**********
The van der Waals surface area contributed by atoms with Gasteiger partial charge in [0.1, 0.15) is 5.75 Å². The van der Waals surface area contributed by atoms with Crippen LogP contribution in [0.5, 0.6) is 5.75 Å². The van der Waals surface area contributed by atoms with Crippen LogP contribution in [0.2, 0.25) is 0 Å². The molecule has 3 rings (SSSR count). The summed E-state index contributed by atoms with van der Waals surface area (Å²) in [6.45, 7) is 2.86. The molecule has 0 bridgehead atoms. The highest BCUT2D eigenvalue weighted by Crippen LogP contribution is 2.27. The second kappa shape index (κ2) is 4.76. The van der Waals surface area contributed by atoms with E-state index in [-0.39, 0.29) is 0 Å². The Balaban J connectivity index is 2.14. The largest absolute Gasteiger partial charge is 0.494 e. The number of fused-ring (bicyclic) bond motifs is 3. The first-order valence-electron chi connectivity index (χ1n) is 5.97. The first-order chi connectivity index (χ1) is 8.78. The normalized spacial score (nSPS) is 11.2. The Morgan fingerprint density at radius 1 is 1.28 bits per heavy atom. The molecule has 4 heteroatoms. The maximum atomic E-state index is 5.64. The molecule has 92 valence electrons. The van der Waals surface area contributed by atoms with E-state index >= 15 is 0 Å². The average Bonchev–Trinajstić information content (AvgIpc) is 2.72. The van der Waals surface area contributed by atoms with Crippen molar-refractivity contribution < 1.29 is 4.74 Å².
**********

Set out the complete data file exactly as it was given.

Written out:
The van der Waals surface area contributed by atoms with Gasteiger partial charge in [0.1, 0.15) is 5.75 Å². The van der Waals surface area contributed by atoms with Crippen LogP contribution in [0.5, 0.6) is 5.75 Å². The van der Waals surface area contributed by atoms with Crippen LogP contribution in [0.2, 0.25) is 0 Å². The molecule has 3 rings (SSSR count). The summed E-state index contributed by atoms with van der Waals surface area (Å²) in [6.45, 7) is 2.86. The molecule has 0 bridgehead atoms. The highest BCUT2D eigenvalue weighted by Crippen LogP contribution is 2.27. The second kappa shape index (κ2) is 4.76. The van der Waals surface area contributed by atoms with E-state index in [-0.39, 0.29) is 0 Å². The Balaban J connectivity index is 2.14. The largest absolute Gasteiger partial charge is 0.494 e. The number of fused-ring (bicyclic) bond motifs is 3. The first-order valence-electron chi connectivity index (χ1n) is 5.97. The first-order chi connectivity index (χ1) is 8.78. The normalized spacial score (nSPS) is 11.2. The Morgan fingerprint density at radius 1 is 1.28 bits per heavy atom. The molecule has 4 heteroatoms. The maximum atomic E-state index is 5.64. The molecule has 92 valence electrons. The van der Waals surface area contributed by atoms with E-state index >= 15 is 0 Å². The average Bonchev–Trinajstić information content (AvgIpc) is 2.72. The van der Waals surface area contributed by atoms with Crippen molar-refractivity contribution < 1.29 is 4.74 Å².